Scott Cawelti Photo
  • Cedar Valley Acoustic Guitar Association Photo Essay

    • Posted on Jan 02, 2016
    Here's my first attempt at a photo essay; it's downloadable as a PDF file here:  

    http://www.blurb.com/my/book/detail/6796864-playing-real-good-for-free-the-cedar-valley-acoust?utm_medium=email&utm_source=application-ebook&utm_campaign=order_delivery-pdf-book&utm_content=0633pm-01_01_16-body.

    Last October I took a photo essay course online; our assignment was to choose a subject, take twenty photos (five per week for the four-week course) and arrange them with text 
    for a "book."  
     
    Thanks to BRENDA SCOTT at the Brian Peterson School of Photography for her wonderful teaching skills, enthusiasm, and motivational tutorials.  It was great fun and enlightening on several levels.  I've learned how to use Lightroom CC, Photoshop CC, and Blurb/Bookwright self-pubishing software.   

    All great fun.  









    Go comment!
    Posted in
    • Music
  • Baby Jesse in the Manger

    • Posted on Dec 20, 2015

    Here's this morning's (12-20) Waterloo Courier column on what might have been,  

    +++++++++++++++++++++++++++++++++++++
    Every December Christians honor the babe in the manger, and even non-Christians have to admit it’s compelling and memorable.

    It pits the meek against the mighty, poor against the rich, outcasts against insiders. Oh yes, and the founding of a world religion.

    It’s so powerful that no one thinks twice about recycling it every year.  The same ought to go for alternative versions.  Here’s my revised Christmas story that I freely adapted years ago from Matthew and Luke.

    Behold, an angel of the Lord appeared to Joseph in a dream, saying, “Joseph, son of David, do not fear to take unto thee Mary thy wife, for this which is conceived in her is of the holy spirit.”

    “She will bear a son or daughter and you shall call his or her name Jesus or Jesse, for he or she will save his or her people from their sins.”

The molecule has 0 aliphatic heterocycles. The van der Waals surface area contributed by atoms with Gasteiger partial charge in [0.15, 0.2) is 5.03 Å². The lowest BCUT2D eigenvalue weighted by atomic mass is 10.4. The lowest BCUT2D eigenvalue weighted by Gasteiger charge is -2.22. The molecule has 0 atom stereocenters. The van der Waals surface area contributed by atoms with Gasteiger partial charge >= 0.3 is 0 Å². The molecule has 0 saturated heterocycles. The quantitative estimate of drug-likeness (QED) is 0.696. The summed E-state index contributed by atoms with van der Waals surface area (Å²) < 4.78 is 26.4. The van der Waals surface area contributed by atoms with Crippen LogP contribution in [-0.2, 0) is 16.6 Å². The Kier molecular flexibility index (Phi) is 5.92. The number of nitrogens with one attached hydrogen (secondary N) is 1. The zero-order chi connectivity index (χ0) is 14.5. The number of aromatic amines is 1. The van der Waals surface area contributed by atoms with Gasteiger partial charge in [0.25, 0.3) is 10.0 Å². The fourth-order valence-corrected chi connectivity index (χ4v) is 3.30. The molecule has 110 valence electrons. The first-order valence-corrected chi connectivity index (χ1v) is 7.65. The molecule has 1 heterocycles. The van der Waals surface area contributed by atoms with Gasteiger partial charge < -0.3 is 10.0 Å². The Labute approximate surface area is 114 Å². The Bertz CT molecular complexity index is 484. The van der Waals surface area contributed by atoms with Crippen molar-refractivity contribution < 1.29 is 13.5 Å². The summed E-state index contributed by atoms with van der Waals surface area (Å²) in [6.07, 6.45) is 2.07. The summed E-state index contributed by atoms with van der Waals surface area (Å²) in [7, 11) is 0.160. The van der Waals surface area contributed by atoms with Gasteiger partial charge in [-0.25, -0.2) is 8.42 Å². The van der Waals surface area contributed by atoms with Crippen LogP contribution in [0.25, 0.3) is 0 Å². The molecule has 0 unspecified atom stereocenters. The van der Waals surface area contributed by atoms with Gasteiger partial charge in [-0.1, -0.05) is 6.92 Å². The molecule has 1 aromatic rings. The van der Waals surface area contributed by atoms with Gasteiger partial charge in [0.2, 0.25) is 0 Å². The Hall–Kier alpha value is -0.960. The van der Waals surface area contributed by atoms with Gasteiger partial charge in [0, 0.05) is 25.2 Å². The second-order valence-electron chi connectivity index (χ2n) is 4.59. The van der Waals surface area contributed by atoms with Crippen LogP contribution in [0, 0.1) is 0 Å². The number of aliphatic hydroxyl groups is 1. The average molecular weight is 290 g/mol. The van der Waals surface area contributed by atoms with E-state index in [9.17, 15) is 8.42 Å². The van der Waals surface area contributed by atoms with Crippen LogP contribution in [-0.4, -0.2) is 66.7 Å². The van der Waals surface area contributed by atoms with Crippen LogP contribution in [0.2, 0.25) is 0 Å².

While Joseph and Mary were in Bethlehem, the time came for her to be delivered.  Lo and behold, Mary gave birth to their first-born daughter, wrapped her in swaddling clothes and laid her in a manger.  There was no soft crib because there was no place in the inn for such refugees.  

    Following the angels’ suggestion, she named her blessed daughter Jesse.

     

    Now in that region there were shepherds out in the field, keeping watch over their flock by night.  And an angel of the Lord appeared to them, and the glory of the Lord shone all about them.  The shepherds were sore afraid.  

    And the angel said to them, “Be not afraid; for behold, I bring you good news of great joy which will come to all the people.  For unto you is born this day in the city of David a Savior, who is Jesse the Queen.

     “And this will be a sign for you: you will find a babe wrapped in swaddling clothes and lying in a manger.”

    When the angels went away into heaven the shepherds said to one another, “A little girl, our savior?  Can this be?”

    “A female savior? A lady Lord?  Women can birth saviors, but they cannot be one.   Everyone knows that!”

    They went with haste, and found Mary and Joseph.  Soon they looked with wonder on the babe lying in the manger.  And they made known that which they had heard concerning this child.  All the people wondered at what the shepherds told them.

     Then the shepherds were no longer sore afraid.  They were just plain sore. 

     “What happened to the days when only boys could be saviors?  Has any girl ever become anything but a wife, an old maid, or a witch?”

    The shepherds went home, thinking the real savior had not yet been born.  “Probably some maverick angels,” one of them mumbled.

     Along the way, they met three wise men who had heard the news.  The shepherds stopped them, saying, “Turn back. Save your frankincense and myrrh. Wait until the real savior comes along. This one’s only a baby girl named Jesse.”

     And Mary, mother of Jesse, pondered all these things in her heart.

     “What if little Jesse had been born a boy?” she wondered, after she and Joseph had returned home.  “Would he have been worshiped as a real savior?”

    Mary prayed nightly that if her daughter Jesse had any special powers she would keep them to herself.  Little boys with special powers became saviors, founders of great religions. 

     Little girls with special powers were burned as witches.

    Baby Jesse grew into wonderful woman, a friend to all in need, wise beyond her years, and deeply beloved.  Thanks to her mother’s wise teaching, she never used her miraculous powers, and never married.

    Jesse lived and died in obscurity.

    Meanwhile, all around the world, wise men kept waiting for the real savior
       
    Merry Christmas, everyone. 

     

    Go comment!
    Posted in
    • Religiosity
    • satire
    • Christmas
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